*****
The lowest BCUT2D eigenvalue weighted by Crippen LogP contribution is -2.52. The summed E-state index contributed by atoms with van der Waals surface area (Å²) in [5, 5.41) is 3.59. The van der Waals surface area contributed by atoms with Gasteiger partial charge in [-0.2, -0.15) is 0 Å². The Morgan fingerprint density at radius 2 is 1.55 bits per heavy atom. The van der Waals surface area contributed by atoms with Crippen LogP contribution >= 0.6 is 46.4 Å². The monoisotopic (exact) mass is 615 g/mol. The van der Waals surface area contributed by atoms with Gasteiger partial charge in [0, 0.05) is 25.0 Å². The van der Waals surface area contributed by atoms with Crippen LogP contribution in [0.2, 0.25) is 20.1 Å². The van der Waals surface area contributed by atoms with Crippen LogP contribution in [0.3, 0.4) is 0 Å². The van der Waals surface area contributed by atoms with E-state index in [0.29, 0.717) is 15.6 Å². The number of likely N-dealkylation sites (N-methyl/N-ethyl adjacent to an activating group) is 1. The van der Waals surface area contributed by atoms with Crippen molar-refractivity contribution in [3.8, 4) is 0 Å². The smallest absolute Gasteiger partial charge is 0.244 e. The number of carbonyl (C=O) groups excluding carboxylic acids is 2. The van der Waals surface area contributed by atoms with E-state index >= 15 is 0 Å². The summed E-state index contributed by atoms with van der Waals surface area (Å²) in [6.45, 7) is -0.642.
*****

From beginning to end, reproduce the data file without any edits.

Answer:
The lowest BCUT2D eigenvalue weighted by Crippen LogP contribution is -2.52. The summed E-state index contributed by atoms with van der Waals surface area (Å²) in [5, 5.41) is 3.59. The van der Waals surface area contributed by atoms with Gasteiger partial charge in [-0.2, -0.15) is 0 Å². The Morgan fingerprint density at radius 2 is 1.55 bits per heavy atom. The van der Waals surface area contributed by atoms with Crippen LogP contribution >= 0.6 is 46.4 Å². The monoisotopic (exact) mass is 615 g/mol. The van der Waals surface area contributed by atoms with Gasteiger partial charge in [0, 0.05) is 25.0 Å². The van der Waals surface area contributed by atoms with Crippen LogP contribution in [0.2, 0.25) is 20.1 Å². The van der Waals surface area contributed by atoms with Crippen LogP contribution in [0.3, 0.4) is 0 Å². The van der Waals surface area contributed by atoms with E-state index in [0.29, 0.717) is 15.6 Å². The number of likely N-dealkylation sites (N-methyl/N-ethyl adjacent to an activating group) is 1. The van der Waals surface area contributed by atoms with Crippen molar-refractivity contribution in [3.8, 4) is 0 Å². The smallest absolute Gasteiger partial charge is 0.244 e. The number of carbonyl (C=O) groups excluding carboxylic acids is 2. The van der Waals surface area contributed by atoms with E-state index >= 15 is 0 Å². The summed E-state index contributed by atoms with van der Waals surface area (Å²) in [6.45, 7) is -0.642.